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At Wilmot Cancer Institute, we provide the full spectrum of cancer care, from initial diagnosis and treatment to recovery and rehabilitation. Doctors from various disciplines — dermatology, pathology, surgical oncology, plastic surgery, medical oncology, radiation oncology and more — come together to plan each patient’s care. They develop individualized treatment plans that aim not only to address the cancer but also minimize the side effects of treatment.


Different types of skin cancers have difference symptoms. They tend to occur on areas that are exposed to the sun, such as the face, head, neck, ears and back of the hands.

Basal cell carcinomas

These cancers tend to appear on skin that is often exposed to the sun such as the face, head and neck, but they can occur anywhere on the body. They can appear as:

  • Flat, firm, pale or yellow areas, similar to a scar
  • Small bumps that may be pink or red, translucent, shiny or pearly and that may have blue, brown or black areas
  • Pink growths that have raised edges and a lower center and which may have abnormal blood vessels that spread out from the center
  • Open sores that may ooze or have crusted areas and that don't heal or heal and return

Squamous cell carcinomas

These also tend to appear on sun-exposed skin, but they can also appear on other parts of the body.  They can appear as:

  • Rough or scaly red patches that may crust or bleed
  • Raised growths or lumps that sometimes have a lower center
  • Open sores that may ooze or have crusted areas and that don't heal or heal and return
  • Wart-like growths


These skin cancers can occur anywhere on the skin. Signs of melanoma include changes in the way a mole or pigmented area appears. Look for:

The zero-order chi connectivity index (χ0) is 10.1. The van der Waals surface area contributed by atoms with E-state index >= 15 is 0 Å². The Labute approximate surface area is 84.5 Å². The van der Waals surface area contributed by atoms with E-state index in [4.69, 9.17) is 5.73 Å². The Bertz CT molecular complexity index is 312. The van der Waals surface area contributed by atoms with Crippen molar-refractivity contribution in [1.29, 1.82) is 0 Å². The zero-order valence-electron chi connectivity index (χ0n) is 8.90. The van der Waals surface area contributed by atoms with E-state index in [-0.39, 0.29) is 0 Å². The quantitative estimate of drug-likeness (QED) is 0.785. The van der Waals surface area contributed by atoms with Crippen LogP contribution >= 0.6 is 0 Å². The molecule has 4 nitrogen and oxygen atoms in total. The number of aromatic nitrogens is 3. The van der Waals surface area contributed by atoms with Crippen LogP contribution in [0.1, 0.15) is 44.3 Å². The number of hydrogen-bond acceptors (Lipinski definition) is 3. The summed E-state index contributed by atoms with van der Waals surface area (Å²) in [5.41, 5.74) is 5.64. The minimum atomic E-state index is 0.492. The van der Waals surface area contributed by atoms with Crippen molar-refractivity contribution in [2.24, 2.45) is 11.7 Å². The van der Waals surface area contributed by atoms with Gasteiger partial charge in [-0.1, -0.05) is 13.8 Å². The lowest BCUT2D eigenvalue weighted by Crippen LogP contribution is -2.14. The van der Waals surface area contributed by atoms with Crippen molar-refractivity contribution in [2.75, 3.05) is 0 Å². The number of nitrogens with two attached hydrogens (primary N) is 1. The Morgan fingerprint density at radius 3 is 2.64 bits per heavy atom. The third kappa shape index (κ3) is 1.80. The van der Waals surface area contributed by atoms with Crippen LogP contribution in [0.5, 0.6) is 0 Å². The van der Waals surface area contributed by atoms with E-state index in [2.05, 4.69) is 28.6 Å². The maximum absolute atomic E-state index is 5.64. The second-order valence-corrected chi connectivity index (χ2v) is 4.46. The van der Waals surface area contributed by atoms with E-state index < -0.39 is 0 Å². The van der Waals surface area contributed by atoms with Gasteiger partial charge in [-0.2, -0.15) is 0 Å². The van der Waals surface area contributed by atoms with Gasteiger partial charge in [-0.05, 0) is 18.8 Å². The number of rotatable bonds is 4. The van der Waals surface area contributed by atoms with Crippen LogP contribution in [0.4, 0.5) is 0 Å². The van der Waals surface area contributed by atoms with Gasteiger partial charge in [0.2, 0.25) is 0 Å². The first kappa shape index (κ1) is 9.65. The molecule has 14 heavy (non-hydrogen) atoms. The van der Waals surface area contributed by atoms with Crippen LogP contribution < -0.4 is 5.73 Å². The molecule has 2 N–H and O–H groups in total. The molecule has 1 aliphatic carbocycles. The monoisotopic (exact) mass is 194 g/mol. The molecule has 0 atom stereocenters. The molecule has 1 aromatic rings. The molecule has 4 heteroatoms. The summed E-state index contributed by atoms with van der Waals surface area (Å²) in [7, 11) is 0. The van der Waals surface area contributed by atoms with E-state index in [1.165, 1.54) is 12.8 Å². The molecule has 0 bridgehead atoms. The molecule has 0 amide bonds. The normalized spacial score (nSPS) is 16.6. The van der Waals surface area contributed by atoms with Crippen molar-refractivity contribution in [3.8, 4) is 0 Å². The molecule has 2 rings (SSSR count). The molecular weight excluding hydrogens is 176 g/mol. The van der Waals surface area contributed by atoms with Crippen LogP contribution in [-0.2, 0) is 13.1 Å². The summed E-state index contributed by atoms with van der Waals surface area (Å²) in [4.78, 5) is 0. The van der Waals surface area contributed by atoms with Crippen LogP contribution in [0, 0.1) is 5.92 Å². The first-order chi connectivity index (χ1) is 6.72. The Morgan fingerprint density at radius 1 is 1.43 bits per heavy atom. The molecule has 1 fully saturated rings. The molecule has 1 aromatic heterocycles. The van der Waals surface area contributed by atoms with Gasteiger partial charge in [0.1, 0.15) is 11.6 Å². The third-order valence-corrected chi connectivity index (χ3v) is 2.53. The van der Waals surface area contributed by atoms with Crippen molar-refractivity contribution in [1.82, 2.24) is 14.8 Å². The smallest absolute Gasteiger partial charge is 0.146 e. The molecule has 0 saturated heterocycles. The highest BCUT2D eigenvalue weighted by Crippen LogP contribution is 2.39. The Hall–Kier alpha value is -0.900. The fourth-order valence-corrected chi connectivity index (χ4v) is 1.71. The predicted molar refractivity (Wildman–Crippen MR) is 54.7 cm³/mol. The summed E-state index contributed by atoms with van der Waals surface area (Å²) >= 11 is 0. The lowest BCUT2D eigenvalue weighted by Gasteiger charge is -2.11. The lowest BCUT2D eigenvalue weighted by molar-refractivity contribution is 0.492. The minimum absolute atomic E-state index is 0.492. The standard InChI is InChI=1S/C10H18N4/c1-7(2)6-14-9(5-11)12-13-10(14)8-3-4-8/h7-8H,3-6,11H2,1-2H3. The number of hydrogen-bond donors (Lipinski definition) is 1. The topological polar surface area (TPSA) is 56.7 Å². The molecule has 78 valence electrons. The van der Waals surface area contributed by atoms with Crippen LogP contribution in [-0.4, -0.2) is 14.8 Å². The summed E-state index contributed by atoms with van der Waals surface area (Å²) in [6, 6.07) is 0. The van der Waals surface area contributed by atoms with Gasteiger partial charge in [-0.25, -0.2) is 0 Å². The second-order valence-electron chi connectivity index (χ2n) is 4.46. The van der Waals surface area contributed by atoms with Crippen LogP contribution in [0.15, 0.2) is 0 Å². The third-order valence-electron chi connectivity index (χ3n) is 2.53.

• Asymmetry in the shape or size of the mole
  • Irregular edges
  • Changes in color or bleeding
  • Changes in size
  • Any other changes in the way a mole looks


Getting an accurate diagnosis is essential to getting the best treatment. Diagnosing skin cancer can include:

Medical history and physical examination: This first step includes a complete medical history and assessment of risk factors and symptoms. The doctor will also examine the skin for any abnormalities.

Biopsy: A biopsy involves removing cells or tissue for further examination by a specialized pathologist. When having a biopsy, you will be given an injection of a medication that will help to numb the area. The sample of cells is then removed and sent to our dermatopathologist to be examined under a microscope. Your dermatologist will be able to discuss the results of your biopsy within a few days. Here are some types of biopsies that may be performed:

  • Shave biopsy involves shaving a few layers of cells from the skin after it has been numbed.
  • Punch biopsy uses a tiny tool to take a cylindrical sample of cells, providing cells from deeper layers of the skin.
  • Incisional biopsy involves cutting out part of the suspected tumor using a surgical knife.
  • Excisional biopsy removes all of the suspected tumor. This type of biopsy is most often performed in cases of suspected melanoma.
  • Fine needle aspiration uses a very thin needle to remove a small sampling of cells.

Dermatopathology: At Wilmot, a pathologist who specializes in identifying skin cancers will examine the tissue from a biopsy under a microscope to determine whether cancer is present.